Collapsed buildings are seen after Russian army's War Crafts carried out over opposition controlled residential areas in Aleppo. Photograph: (Getty)
The UN and EU say that the truce needs to be longer to allow the delivery of humanitarian aid
Russia on Monday announced an eight-hour "humanitarian" ceasefire in Syria's rebel-held city Aleppo later this week, the AFP reported.
The ceasefire would run from 0800 to 1600 local time (0500 GMT to 1300 GMT) in the city, senior Russian military officer Sergei Rudskoi told the press in Moscow.
"We have taken a decision not to waste time and to introduce 'humanitarian pauses', mainly for the free passage of civilians, evacuation of the sick and wounded and withdrawal of fighters," Rudskoi said. "During this period the Russian air force and Syrian government troops will halt air strikes and firing from any other types of weapons."
The announcement came the same day that EU warned that the Russia-backed air-strikes in Aleppo could amount to war crimes.
"Since the beginning of the offensive by the regime and its allies, notably Russia, the intensity and scale of the aerial bombardment of eastern Aleppo is clearly disproportionate," EU foreign ministers said at a meet in Luxembourg.
"The deliberate targeting of hospitals, medical personnel, schools and essential infrastructure, as well as the use of barrel bombs, cluster bombs, and chemical weapons, constitute a catastrophic escalation of the conflict... and may amount to war crimes," they said in a statement.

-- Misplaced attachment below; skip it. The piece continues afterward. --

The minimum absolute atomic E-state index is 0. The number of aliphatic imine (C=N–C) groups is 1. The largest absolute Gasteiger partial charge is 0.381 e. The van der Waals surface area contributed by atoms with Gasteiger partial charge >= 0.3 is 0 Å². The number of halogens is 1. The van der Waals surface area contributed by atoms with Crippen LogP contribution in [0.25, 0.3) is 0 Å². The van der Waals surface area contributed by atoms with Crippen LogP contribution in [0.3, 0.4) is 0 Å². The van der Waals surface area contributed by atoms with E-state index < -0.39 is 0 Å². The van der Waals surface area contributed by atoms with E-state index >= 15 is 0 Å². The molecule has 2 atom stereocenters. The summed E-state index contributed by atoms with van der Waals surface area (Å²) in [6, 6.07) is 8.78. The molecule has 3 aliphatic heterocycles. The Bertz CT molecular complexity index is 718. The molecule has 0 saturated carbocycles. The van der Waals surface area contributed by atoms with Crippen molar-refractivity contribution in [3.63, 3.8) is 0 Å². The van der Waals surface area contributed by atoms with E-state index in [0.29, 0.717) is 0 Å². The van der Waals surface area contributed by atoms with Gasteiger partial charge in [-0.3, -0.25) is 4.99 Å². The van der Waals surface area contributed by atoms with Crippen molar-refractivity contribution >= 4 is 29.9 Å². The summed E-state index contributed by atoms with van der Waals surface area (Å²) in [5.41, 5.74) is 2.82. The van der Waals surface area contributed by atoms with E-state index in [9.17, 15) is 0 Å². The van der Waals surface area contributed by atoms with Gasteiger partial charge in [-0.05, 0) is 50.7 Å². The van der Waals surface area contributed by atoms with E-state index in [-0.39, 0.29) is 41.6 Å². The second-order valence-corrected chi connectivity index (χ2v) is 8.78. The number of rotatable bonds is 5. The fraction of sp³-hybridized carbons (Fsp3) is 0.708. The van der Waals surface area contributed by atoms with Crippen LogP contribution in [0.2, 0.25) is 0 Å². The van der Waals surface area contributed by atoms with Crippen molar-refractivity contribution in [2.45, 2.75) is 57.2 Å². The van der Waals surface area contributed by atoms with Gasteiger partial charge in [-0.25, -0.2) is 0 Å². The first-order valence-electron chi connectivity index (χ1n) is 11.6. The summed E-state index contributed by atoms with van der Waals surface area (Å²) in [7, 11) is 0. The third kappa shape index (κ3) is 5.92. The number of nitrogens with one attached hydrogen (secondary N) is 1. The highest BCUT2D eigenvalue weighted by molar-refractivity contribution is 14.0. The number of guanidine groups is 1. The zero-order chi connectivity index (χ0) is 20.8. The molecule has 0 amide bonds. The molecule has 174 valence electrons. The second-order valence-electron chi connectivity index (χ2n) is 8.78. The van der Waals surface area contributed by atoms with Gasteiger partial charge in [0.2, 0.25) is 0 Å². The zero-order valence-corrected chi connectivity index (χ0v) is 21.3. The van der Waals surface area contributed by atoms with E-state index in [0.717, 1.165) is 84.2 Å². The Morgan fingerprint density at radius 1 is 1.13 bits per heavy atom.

The United Nations and European Union welcomed the announcement but said the ceasefire was too short to allow the delivery of humanitarian aid, AFP reported.
EU foreign affairs chief Federica Mogherini said that as per aid agencies, at least 12 hours were needed to evacuate civilians.
"It can be a start... for sure it is a positive step," she said after the ministerial meeting in Luxembourg. "The latest assessment from the aid agencies (however) is that 12 hours is needed so work is needed to find common ground."
UN spokesman Stephane Dujarric said there was "need for a longer pause in order to get the aid in," AFP reported.
The EU ministers said they would also press ahead with extending sanctions against Syrian President Bashar al-Assad's regime, but stopped short of threatening measures against Russia.
Air-strikes and clashes in Aleppo have increased as Russian-backed Syrian forces announced their assault on the rebel-held eastern part of the city on September 22. More than 430 people have been killed since then, AFP reports.
Monday's air-strikes in eastern Aleppo killed dozens of civilians including 12 members of the same family, the Syrian Observatory for Human Rights said. The deaths take the number of people killed since Sunday morning to 47. Another 82 people died in rebel fire on government-held neighbourhoods in the west. Further west in Aleppo province, Russian raids killed 23 people in the village of Uwaijal on Monday, the Observatory said.
On Saturday, US Secretary of State John Kerry met envoys from Russia, Iran, Saudi Arabia, Turkey, Egypt, Jordan, Iraq and Qatar to find a solution to the crisis in the war-ravaged country.
The meeting ended without any major breakthrough and the envoys agreed to meet for follow-up talks.
(WION with inputs from AFP)